Grove’s band Rugg employs both approaches, having already collaborated on its own shows with some of the visual artists at Springadelia, including Thomas Miller, Splat Daddy and NA$A.

“This adds unbelievable amounts of texture to our live shows and allows people to enter this creative trancelike state where we are all traveling outside of the venue and our own bodies and ego to absorb the energy around us,” Grove says.

Splat Daddy is the quintessential liquid light-show artist, Grove offers. In contrast, Thomas Miler manipulates and mixes digital clips live.

“Splat Daddy and Thomas have been a team now for a handful of years,” says Grove. “They blend their favorite styles when teaming up, [like] power rangers.”

Ben Verner and Chris Walters, of Charlotte neo-psych outfit The Wormholes, couldn’t be more pleased with the prospect of Springadelia light shows.

“We’re lucky Zach reached out to us,” Verner and Walters write in an email. “With the theme of the fest centering around psychedelic audio-visuals, we know we’ll fit right in. Oftentimes, we’re the only band on the bill with our own live visuals, so we’re very excited to see how this aspect of the fest will inevitably elevate the entire weekend experience.”

With any hallucinatory or mind-expanding experience, there is an inevitable a comedown. Springadelia makes it a gentle deceleration in the form of a tiki-themed patio party on Sunday, March 10. With fast, coiling twanging guitars, and thundering drums, celebrated surf-rock guitar slingers The Aqualads head an afternoon bill including TBD Brass Band and Rene Escarcha, The Queen City’s legendary Filipino-born Elvis Presley impersonator known as RenElvis.

A fixture of the Charlotte music scene in the 1990s and early 2000s, RenElvis has long been out of the limelight for some time.

“[Escarcha] has a good relationship with our general manager Chris Burns, and it just so happened that RenElvis messaged Chris, asking if … he could play sometime soon.”

Reader felt the early afternoon timeslot and the tropical/Martin Denny-style exotica theme would be a perfect fir for the Charlotte icon.

“I don’t think [Escarcha] is planning to play too much more, so this was the best thing I could think of,” Reader says.

The patio bill also boasts three DJs for the tiki-themed finale to Springadelia: Bo White of Patois Counselors, Marta Moons, and Zzzzaappp, the latter being Reader’s tiki DJ alter ego.

local psychedelic group, Wormholes
Wormholes is an audio-visual psychedelia group from Charlotte, NC. (Photo by Justin Smith)

“Between Bo, Marta and myself we all love that stuff and have records and music to share,” Reader says. “I wanted a nice afternoon hangout, just to kind of wind down.”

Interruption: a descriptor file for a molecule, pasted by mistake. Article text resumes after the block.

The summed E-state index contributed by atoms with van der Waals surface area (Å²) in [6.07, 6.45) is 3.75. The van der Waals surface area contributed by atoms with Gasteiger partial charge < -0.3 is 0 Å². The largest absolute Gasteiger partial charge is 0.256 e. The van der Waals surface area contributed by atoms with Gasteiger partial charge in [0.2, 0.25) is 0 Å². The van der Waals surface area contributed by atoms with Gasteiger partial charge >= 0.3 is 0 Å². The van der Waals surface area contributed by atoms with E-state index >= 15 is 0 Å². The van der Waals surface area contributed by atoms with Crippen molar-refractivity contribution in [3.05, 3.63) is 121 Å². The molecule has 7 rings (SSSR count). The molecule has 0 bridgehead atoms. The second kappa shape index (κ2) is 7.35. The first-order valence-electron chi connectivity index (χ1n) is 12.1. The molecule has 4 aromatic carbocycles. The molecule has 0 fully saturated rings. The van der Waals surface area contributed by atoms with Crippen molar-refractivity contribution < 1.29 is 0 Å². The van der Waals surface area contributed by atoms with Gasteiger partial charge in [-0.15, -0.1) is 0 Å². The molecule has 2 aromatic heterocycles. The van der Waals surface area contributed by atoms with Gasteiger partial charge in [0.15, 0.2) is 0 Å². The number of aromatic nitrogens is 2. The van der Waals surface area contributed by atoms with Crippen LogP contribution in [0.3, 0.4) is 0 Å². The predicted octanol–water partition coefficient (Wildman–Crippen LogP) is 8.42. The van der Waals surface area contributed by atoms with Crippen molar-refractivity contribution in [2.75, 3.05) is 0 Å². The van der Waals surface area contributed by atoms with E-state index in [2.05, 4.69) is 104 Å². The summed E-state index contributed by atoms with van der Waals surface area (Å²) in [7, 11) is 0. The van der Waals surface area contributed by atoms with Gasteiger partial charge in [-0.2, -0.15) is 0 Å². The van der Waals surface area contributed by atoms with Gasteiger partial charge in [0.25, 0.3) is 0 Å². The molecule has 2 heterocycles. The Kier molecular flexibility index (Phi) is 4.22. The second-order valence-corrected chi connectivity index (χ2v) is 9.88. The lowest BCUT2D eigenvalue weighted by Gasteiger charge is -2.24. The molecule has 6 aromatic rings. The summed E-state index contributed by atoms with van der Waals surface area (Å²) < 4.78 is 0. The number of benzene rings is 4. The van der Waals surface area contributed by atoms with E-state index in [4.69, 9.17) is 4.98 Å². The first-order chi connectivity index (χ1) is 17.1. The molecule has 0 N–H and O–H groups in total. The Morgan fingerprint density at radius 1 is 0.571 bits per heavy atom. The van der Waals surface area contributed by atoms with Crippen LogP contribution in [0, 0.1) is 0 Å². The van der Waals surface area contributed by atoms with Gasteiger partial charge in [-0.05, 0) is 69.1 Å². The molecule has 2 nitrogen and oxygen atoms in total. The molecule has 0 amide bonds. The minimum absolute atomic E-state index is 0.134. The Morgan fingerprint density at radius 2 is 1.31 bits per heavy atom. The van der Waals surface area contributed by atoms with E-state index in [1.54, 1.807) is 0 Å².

Wherever audiences drop in during the four-day Springadelia extravaganza, Reader hopes attendees have a fun weekend characterized by building musical bridges, audience crossover and artist exposure.

“There’s intentionally a few well-known names mixed with some not-so-known,” Reader says. “Hopefully that will mutually benefit everyone involved.”

Eclectic and experimental singer-songwriter Joshua Cotterino plays March 9 and looks forward to many of the event’s performances, including sets by Patois Counselors, Zodiac Lovers, Lofidels and Dead Tooth.

‘I hope [attendees] … will feel some of that indefinable magic that live music can bring,” Cotterino says.

“For a brief moment in time, we hope the audience gets transported to a realm of cosmic energy and temporarily forgets that a world outside even exists,” The Wormholes’ Verner and Walters write. The pair declines to pick favorites among the event’s lineup.

“Every single show is special to us,” The Wormholes write. “A bill this solid means we’ll be ready to crush.”

Cuzco’s Schoonmaker says audiences will ideally come away from Springadelia with “a ‘love you forever’ mentality, with a melancholic idea.”

He’s excited to see Hiroshi Jaguar, “because that name is sick.”

“I just hope they don’t hate us for not being as good as all these other amazing bands we get to play with,” says Kevin Kinne of densely layered Charlotte shoegaze rockers The Mother Superior. Kinne says he’s stoked to see Palomino Blond, Rugg and Ego Death Machine.

“We hope [the audience] connects with [Springadelia] and walks away with joy and a sense of fulfillment from the whole event,” says Bravo Pueblo’s Ortiz, who looks forward to catching performances by Clarity, Dirty Art Club, The Wormholes and Top Achievers among others. Bravo Pueblo’s new single, “Cambural,” drops March 9, the same day at the trio’s headlining Springadelia set.

alt-rock band from Boone, NC, Rugg
Rugg band members (Photo by Julia Lynn)

After wishing that everyone at Springadelia “will melt into hyperbolic primordial ooze and return back to their physical state by the end of the set,” Rugg’s Grove turns serious.

“We hope that the people see that there is amazing music all around them, and that the psych-rock scene here is just getting started,” Grove says. He puts Springadelia artists Hot Garbage and  Seismic Sutra on his “must see” list.

“Ideally Springadelia is a unique experience that people want to have again,” Reader says, before obliquely touching on the event’s springtime theme of growth. “Hopefully we can expand on it next year.”